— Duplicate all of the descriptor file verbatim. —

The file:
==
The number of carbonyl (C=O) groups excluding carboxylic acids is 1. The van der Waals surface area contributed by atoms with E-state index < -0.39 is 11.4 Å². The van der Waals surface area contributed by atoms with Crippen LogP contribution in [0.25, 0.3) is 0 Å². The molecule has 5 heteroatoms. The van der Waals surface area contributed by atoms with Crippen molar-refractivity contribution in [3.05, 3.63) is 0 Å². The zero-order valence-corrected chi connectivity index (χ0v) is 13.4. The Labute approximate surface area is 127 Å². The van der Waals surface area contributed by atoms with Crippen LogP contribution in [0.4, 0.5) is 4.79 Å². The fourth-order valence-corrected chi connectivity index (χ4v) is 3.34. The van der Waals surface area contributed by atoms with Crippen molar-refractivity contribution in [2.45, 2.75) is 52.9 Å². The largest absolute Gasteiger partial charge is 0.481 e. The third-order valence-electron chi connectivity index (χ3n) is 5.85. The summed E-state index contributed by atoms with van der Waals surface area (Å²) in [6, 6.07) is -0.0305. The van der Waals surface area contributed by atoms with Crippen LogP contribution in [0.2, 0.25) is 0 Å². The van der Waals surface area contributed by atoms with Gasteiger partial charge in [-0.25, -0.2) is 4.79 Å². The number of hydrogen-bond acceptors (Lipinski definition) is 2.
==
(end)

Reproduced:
The number of carbonyl (C=O) groups excluding carboxylic acids is 1. The van der Waals surface area contributed by atoms with E-state index < -0.39 is 11.4 Å². The van der Waals surface area contributed by atoms with Crippen LogP contribution in [0.25, 0.3) is 0 Å². The molecule has 5 heteroatoms. The van der Waals surface area contributed by atoms with Crippen molar-refractivity contribution in [3.05, 3.63) is 0 Å². The zero-order valence-corrected chi connectivity index (χ0v) is 13.4. The Labute approximate surface area is 127 Å². The van der Waals surface area contributed by atoms with Crippen LogP contribution in [0.4, 0.5) is 4.79 Å². The fourth-order valence-corrected chi connectivity index (χ4v) is 3.34. The van der Waals surface area contributed by atoms with Crippen molar-refractivity contribution in [2.45, 2.75) is 52.9 Å². The largest absolute Gasteiger partial charge is 0.481 e. The third-order valence-electron chi connectivity index (χ3n) is 5.85. The summed E-state index contributed by atoms with van der Waals surface area (Å²) in [6, 6.07) is -0.0305. The van der Waals surface area contributed by atoms with Crippen LogP contribution in [0.2, 0.25) is 0 Å². The van der Waals surface area contributed by atoms with Gasteiger partial charge in [-0.25, -0.2) is 4.79 Å². The number of hydrogen-bond acceptors (Lipinski definition) is 2.